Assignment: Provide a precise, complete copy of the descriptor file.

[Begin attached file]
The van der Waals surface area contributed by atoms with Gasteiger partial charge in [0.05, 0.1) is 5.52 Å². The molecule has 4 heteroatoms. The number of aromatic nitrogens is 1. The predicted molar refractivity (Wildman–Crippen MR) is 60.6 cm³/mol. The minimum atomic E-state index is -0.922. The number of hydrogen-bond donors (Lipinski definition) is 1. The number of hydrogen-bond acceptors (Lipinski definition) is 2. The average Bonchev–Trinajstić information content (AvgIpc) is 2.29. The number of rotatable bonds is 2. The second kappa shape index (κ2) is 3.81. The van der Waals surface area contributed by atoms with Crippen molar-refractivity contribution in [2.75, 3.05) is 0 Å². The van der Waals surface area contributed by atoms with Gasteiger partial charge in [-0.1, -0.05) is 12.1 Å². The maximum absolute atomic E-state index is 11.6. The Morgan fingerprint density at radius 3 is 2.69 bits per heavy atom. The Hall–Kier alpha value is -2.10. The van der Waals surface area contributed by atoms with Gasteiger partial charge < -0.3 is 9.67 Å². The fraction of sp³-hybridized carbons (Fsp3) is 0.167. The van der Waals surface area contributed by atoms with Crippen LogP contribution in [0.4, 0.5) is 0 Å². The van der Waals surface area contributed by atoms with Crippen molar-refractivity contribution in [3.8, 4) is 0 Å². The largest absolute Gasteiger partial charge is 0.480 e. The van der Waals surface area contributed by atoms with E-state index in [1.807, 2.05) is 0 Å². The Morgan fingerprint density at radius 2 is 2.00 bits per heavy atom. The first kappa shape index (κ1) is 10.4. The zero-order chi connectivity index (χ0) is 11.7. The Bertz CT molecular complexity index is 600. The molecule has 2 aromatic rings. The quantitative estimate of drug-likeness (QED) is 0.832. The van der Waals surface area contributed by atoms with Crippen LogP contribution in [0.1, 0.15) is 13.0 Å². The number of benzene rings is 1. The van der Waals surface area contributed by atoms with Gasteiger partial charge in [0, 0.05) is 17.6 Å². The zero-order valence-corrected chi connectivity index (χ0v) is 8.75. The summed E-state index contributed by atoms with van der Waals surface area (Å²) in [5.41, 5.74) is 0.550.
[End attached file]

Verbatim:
The van der Waals surface area contributed by atoms with Gasteiger partial charge in [0.05, 0.1) is 5.52 Å². The molecule has 4 heteroatoms. The number of aromatic nitrogens is 1. The predicted molar refractivity (Wildman–Crippen MR) is 60.6 cm³/mol. The minimum atomic E-state index is -0.922. The number of hydrogen-bond donors (Lipinski definition) is 1. The number of hydrogen-bond acceptors (Lipinski definition) is 2. The average Bonchev–Trinajstić information content (AvgIpc) is 2.29. The number of rotatable bonds is 2. The second kappa shape index (κ2) is 3.81. The van der Waals surface area contributed by atoms with Crippen molar-refractivity contribution in [2.75, 3.05) is 0 Å². The van der Waals surface area contributed by atoms with Gasteiger partial charge in [-0.1, -0.05) is 12.1 Å². The maximum absolute atomic E-state index is 11.6. The Morgan fingerprint density at radius 3 is 2.69 bits per heavy atom. The Hall–Kier alpha value is -2.10. The van der Waals surface area contributed by atoms with Gasteiger partial charge < -0.3 is 9.67 Å². The fraction of sp³-hybridized carbons (Fsp3) is 0.167. The van der Waals surface area contributed by atoms with Crippen LogP contribution in [0.4, 0.5) is 0 Å². The van der Waals surface area contributed by atoms with Crippen molar-refractivity contribution in [3.8, 4) is 0 Å². The largest absolute Gasteiger partial charge is 0.480 e. The van der Waals surface area contributed by atoms with E-state index in [1.807, 2.05) is 0 Å². The Morgan fingerprint density at radius 2 is 2.00 bits per heavy atom. The first kappa shape index (κ1) is 10.4. The zero-order chi connectivity index (χ0) is 11.7. The Bertz CT molecular complexity index is 600. The molecule has 2 aromatic rings. The quantitative estimate of drug-likeness (QED) is 0.832. The van der Waals surface area contributed by atoms with Crippen LogP contribution in [0.1, 0.15) is 13.0 Å². The number of benzene rings is 1. The van der Waals surface area contributed by atoms with Gasteiger partial charge in [0, 0.05) is 17.6 Å². The zero-order valence-corrected chi connectivity index (χ0v) is 8.75. The summed E-state index contributed by atoms with van der Waals surface area (Å²) in [5.41, 5.74) is 0.550.